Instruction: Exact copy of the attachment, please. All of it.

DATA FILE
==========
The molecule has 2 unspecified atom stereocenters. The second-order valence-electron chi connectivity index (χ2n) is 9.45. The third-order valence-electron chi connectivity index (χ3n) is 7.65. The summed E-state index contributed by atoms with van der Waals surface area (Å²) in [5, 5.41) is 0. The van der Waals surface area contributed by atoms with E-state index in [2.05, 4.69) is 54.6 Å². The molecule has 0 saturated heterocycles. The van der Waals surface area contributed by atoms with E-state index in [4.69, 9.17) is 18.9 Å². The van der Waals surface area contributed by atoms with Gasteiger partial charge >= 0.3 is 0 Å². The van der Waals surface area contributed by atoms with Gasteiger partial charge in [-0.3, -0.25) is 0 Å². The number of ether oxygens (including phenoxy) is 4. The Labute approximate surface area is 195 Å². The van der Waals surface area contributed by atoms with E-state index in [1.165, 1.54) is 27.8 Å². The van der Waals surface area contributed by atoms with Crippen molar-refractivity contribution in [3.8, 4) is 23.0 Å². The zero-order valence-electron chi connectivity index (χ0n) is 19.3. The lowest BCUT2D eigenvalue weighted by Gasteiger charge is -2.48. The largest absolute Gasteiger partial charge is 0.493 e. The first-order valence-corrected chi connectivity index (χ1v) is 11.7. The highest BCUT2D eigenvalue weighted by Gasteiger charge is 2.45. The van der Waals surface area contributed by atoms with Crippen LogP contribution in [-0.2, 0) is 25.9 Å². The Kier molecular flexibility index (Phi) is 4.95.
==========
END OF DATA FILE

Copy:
The molecule has 2 unspecified atom stereocenters. The second-order valence-electron chi connectivity index (χ2n) is 9.45. The third-order valence-electron chi connectivity index (χ3n) is 7.65. The summed E-state index contributed by atoms with van der Waals surface area (Å²) in [5, 5.41) is 0. The van der Waals surface area contributed by atoms with E-state index in [2.05, 4.69) is 54.6 Å². The molecule has 0 saturated heterocycles. The van der Waals surface area contributed by atoms with E-state index in [4.69, 9.17) is 18.9 Å². The van der Waals surface area contributed by atoms with Gasteiger partial charge >= 0.3 is 0 Å². The van der Waals surface area contributed by atoms with Gasteiger partial charge in [-0.3, -0.25) is 0 Å². The number of ether oxygens (including phenoxy) is 4. The Labute approximate surface area is 195 Å². The van der Waals surface area contributed by atoms with E-state index in [1.165, 1.54) is 27.8 Å². The van der Waals surface area contributed by atoms with Crippen molar-refractivity contribution in [3.8, 4) is 23.0 Å². The zero-order valence-electron chi connectivity index (χ0n) is 19.3. The lowest BCUT2D eigenvalue weighted by Gasteiger charge is -2.48. The largest absolute Gasteiger partial charge is 0.493 e. The first-order valence-corrected chi connectivity index (χ1v) is 11.7. The highest BCUT2D eigenvalue weighted by Gasteiger charge is 2.45. The van der Waals surface area contributed by atoms with Crippen LogP contribution in [-0.2, 0) is 25.9 Å². The Kier molecular flexibility index (Phi) is 4.95.